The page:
Editorial

Choosing life over death

“CHOOSE life over death” should be the motto for all Zambians amid the deadly Covid-19.
With the country recording three new Covid-19 cases, the brazen declaration by some Zambians that: “they would rather die of Covid-19 than of hunger,” is misplaced and should be discarded.
It’s strange that some people would rather choose to death over life when they have an opportunity to live by simply adhering to guidelines. Is this too much to ask?
The argument by such people is, if they stopped selling on the streets and retreated to their homes, they would have no means of sustaining their livelihoods which they argue depends on hand-to-mouth businesses.
But this is not the problem with Government! The bone of contention is that such people and ignoring health measures such as wearing masks and social distancing in public places, among others, as they trade.
We implore those deliberately ignoring recommended health measures and presidential directives to deeply reflect over their stance and choose life over death because that’s the right thing to do in these difficult times.
Admittedly, people have the right to make their own choices over their health, but not so under the prevailing circumstances when a noxious virus is threatening to wipe out humanity. Government’s decisions take precedent.
Given the foregoing, Government has the right to use all legal means at its disposal to protect citizens from any danger and this includes Covid-19 under prevailing circumstances.
Unfortunately, the disease has already claimed two lives so far and it is therefore important for every citizen to cooperate with the authorities by adhering to the recommended measures, more so that the nation has recorded three new cases after a hiatus.
With signs of infections spiking, it’s time for those ignorng the guidelines to seriously reflect over their behavior. For refusing to abide by the rules, their carelessness could result in the death of millions of people including, their own families.
This is why we agree with President Edgar Lungu’s advice for people to choose life over death by simply and stringently abiding by the health guidelines.
The potential for the virus to spread, as Minister of Health Chitalu Chilufya warns, is high if people continue refusing to cooperate.
Thus far, the high level of defiance of the guidelines by some people is appalling and is a great source of concern. The penchant for indiscipline and stubbornness by the public is exceedingly alarming.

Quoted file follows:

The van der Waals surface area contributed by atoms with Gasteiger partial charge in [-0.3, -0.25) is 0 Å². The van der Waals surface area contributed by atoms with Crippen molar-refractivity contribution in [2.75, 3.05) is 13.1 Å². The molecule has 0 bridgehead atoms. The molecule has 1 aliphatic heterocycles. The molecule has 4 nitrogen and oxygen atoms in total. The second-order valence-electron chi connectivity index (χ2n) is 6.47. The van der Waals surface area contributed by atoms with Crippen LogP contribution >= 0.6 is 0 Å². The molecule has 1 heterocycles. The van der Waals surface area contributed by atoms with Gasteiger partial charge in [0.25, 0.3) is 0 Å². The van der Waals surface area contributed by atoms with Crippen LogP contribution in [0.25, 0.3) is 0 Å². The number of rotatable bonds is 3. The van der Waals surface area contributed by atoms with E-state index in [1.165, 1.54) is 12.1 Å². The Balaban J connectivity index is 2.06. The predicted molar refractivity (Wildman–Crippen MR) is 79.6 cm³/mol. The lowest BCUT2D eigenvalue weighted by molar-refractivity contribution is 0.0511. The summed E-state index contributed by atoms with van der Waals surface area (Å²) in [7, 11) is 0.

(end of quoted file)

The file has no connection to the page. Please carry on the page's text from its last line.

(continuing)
Repeated calls for people to stay home, maintain social distancing, wear face masks and gloves, avoid mass gatherings including in places of worship and completely close bars keep hitting a brick wall.
Sadly, some have even gone to the extent of refusing to be quarantined, opting to hide and put their lives and of other citizens at risk. This is not as it should be.
It’s shocking that some business persons have continued selling beer and allowing people to gather secretly to imbibe despite the risks of exposure to the virus.
But even more disappointing is the fact that caught those going against the measures even the audacity to cry foul on the basis of human rights and accuse police of manhandling them. This is unacceptable and hypocritical.
Yes, police must always uphold human rights in their course of their duty but doesn’t enforcing the law that helps prevent people from contracting or spreading the Covid-19 virus amount to protecting human rights?
Should the police sit back and watch people who are deliberately refusing to stick to the guidelines transmit the virus to the public? Nay police must act for the greater good and this is exactly what they are doing.
People won’t accuse police of manhandling them if they do the right thing, and that is, choosing life over death. That’s the way to go!

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